Movie review: Gertrude Bell - lost in the desert

Herzog’s Queen of the Desert reduces the extraordinary life of Gertrude Bell to two love affairs


Schayan Riaz March 15, 2015
Herzog’s Queen of the Desert reduces the extraordinary life of Gertrude Bell to two love affairs .

During a press conference for his new film Queen of the Desert, which premiered at the 2015 Berlin Film Festival, Werner Herzog announced, “I should have done films about female characters from much, much earlier on.” But Herzog’s attempt to bring to screen the life of Gertrude Bell (Nicole Kidman) unfortunately falls flat on its face.

Bell was a woman of many talents: a writer, a traveller and a political officer for the British Empire. She was responsible for the formation of major parts of the Middle East, especially the modern state of Iraq. The Arabs gave her quite a lot of respect and locals referred to her as ‘al-Khatun’. Yet, not many people knew about her. A friend of TE Lawrence, Bell didn’t even feature in David Lean’s epic film Lawrence of Arabia.

It is therefore fantastic that Herzog, who is usually known for his pictures of power-hungry madmen, has made a film on Bell’s life. But sadly the main issue with Queen of the Desert is that the movie is less about her life and more about the two affairs she had, one with a British diplomat called Henry Cadogan (James Franco) and the other with Lieutenant Charles Doughty-Wylie (Damian Lewis). Additionally, the emotional scenes are fraught with tension, albeit, not in a good way.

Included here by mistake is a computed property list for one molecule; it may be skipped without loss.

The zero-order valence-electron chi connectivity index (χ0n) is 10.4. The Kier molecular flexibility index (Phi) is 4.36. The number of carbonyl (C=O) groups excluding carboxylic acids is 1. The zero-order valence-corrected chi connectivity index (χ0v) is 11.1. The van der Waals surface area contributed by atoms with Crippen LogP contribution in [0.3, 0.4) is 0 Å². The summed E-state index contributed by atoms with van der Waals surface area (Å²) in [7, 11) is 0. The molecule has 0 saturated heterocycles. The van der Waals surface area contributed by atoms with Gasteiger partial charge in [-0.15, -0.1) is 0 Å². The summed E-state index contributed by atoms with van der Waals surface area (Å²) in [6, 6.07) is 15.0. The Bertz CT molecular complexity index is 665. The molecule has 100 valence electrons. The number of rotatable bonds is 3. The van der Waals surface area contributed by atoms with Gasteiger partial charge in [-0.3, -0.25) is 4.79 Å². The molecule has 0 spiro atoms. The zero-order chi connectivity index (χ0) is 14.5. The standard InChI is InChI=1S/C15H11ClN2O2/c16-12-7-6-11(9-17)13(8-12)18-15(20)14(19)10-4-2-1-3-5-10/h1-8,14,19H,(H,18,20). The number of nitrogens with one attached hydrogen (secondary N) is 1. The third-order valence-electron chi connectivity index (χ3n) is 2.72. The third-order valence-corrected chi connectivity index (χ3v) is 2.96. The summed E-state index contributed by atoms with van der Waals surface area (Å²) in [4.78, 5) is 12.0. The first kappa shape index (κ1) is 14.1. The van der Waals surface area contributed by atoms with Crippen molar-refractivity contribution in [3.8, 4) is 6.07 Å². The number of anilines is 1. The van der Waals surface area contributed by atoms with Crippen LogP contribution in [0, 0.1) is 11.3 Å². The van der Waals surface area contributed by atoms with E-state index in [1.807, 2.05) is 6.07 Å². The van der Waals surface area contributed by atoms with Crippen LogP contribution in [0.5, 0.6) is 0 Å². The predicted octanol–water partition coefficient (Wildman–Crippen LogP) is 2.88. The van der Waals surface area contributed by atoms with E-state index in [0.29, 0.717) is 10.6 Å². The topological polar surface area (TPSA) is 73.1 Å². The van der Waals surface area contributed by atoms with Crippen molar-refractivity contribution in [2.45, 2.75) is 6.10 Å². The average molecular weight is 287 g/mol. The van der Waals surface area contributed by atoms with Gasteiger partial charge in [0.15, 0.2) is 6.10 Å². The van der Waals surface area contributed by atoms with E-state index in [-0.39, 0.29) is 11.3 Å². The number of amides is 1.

There’s perhaps a reason why Herzog has never directed films about female icons. It seems he doesn’t know how to portray them. Depicting romance isn’t one of Herzog’s strengths either as he is after all the man who ate his shoe after losing a bet. Also, it doesn’t help that the film is awfully miscast. Kidman does a good job, but she doesn’t resemble the character at all. Neither does Franco, who has the most unconvincing British accent in the film. Robert Pattinson stars in a cameo as TE Lawrence and while he has some fun in the role, his presence serves no real purpose.

For a biopic, the movie is too conventional and very plain. The characters are one-dimensional and seem to have no flaws. After Cadogan’s death, Bell decides never to love another man, even when Doughty-Wylie makes advances towards her. But since nobody is really interested in the Cadogan-Bell affair, the movie tends to fare poorly with audiences wanting a glimpse of the incredible life of Bell.

In the past few years, Herzog has mastered the art of making documentaries. While the material does not do justice to a feature film, it would have been sufficient for a documentary instead. Every master stumbles once in a while — Queen of the Desert is perhaps one such example of a misstep by an otherwise great director.



Published in The Express Tribune, Sunday Magazine, March 15th,  2015.

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